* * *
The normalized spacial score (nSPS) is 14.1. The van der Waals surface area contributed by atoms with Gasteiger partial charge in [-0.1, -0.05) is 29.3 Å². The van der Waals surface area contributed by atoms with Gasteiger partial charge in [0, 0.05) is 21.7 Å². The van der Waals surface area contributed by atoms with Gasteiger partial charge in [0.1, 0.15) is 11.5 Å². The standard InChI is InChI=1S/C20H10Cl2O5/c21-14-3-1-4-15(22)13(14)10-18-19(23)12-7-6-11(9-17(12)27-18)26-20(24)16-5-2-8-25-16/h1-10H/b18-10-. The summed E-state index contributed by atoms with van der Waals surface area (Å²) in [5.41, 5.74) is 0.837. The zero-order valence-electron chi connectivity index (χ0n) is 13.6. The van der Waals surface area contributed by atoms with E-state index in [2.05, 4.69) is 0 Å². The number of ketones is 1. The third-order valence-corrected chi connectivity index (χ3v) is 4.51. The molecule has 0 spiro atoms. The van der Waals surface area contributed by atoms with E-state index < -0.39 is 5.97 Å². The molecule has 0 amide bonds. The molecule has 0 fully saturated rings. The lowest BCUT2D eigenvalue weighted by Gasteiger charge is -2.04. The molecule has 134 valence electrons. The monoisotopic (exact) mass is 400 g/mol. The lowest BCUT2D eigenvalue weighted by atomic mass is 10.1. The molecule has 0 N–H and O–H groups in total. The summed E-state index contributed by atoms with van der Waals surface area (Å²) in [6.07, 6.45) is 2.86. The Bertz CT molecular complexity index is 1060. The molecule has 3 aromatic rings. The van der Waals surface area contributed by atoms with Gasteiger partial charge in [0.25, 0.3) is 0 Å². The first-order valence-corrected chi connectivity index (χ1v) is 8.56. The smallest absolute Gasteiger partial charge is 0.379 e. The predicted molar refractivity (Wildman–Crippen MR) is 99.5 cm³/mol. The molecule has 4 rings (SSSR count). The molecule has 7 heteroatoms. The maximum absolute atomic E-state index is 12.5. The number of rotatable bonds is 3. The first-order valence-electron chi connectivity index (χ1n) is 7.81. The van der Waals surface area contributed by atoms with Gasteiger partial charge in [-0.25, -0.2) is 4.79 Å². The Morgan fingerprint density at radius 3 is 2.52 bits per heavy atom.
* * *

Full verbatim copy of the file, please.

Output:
The normalized spacial score (nSPS) is 14.1. The van der Waals surface area contributed by atoms with Gasteiger partial charge in [-0.1, -0.05) is 29.3 Å². The van der Waals surface area contributed by atoms with Gasteiger partial charge in [0, 0.05) is 21.7 Å². The van der Waals surface area contributed by atoms with Gasteiger partial charge in [0.1, 0.15) is 11.5 Å². The standard InChI is InChI=1S/C20H10Cl2O5/c21-14-3-1-4-15(22)13(14)10-18-19(23)12-7-6-11(9-17(12)27-18)26-20(24)16-5-2-8-25-16/h1-10H/b18-10-. The summed E-state index contributed by atoms with van der Waals surface area (Å²) in [5.41, 5.74) is 0.837. The zero-order valence-electron chi connectivity index (χ0n) is 13.6. The van der Waals surface area contributed by atoms with E-state index in [2.05, 4.69) is 0 Å². The number of ketones is 1. The third-order valence-corrected chi connectivity index (χ3v) is 4.51. The molecule has 0 spiro atoms. The van der Waals surface area contributed by atoms with E-state index < -0.39 is 5.97 Å². The molecule has 0 amide bonds. The molecule has 0 fully saturated rings. The lowest BCUT2D eigenvalue weighted by Gasteiger charge is -2.04. The molecule has 134 valence electrons. The monoisotopic (exact) mass is 400 g/mol. The lowest BCUT2D eigenvalue weighted by atomic mass is 10.1. The molecule has 0 N–H and O–H groups in total. The summed E-state index contributed by atoms with van der Waals surface area (Å²) in [6.07, 6.45) is 2.86. The Bertz CT molecular complexity index is 1060. The molecule has 3 aromatic rings. The van der Waals surface area contributed by atoms with Gasteiger partial charge in [0.25, 0.3) is 0 Å². The first-order valence-corrected chi connectivity index (χ1v) is 8.56. The smallest absolute Gasteiger partial charge is 0.379 e. The predicted molar refractivity (Wildman–Crippen MR) is 99.5 cm³/mol. The molecule has 4 rings (SSSR count). The molecule has 7 heteroatoms. The maximum absolute atomic E-state index is 12.5. The number of rotatable bonds is 3. The first-order valence-electron chi connectivity index (χ1n) is 7.81. The van der Waals surface area contributed by atoms with Gasteiger partial charge in [-0.25, -0.2) is 4.79 Å². The Morgan fingerprint density at radius 3 is 2.52 bits per heavy atom.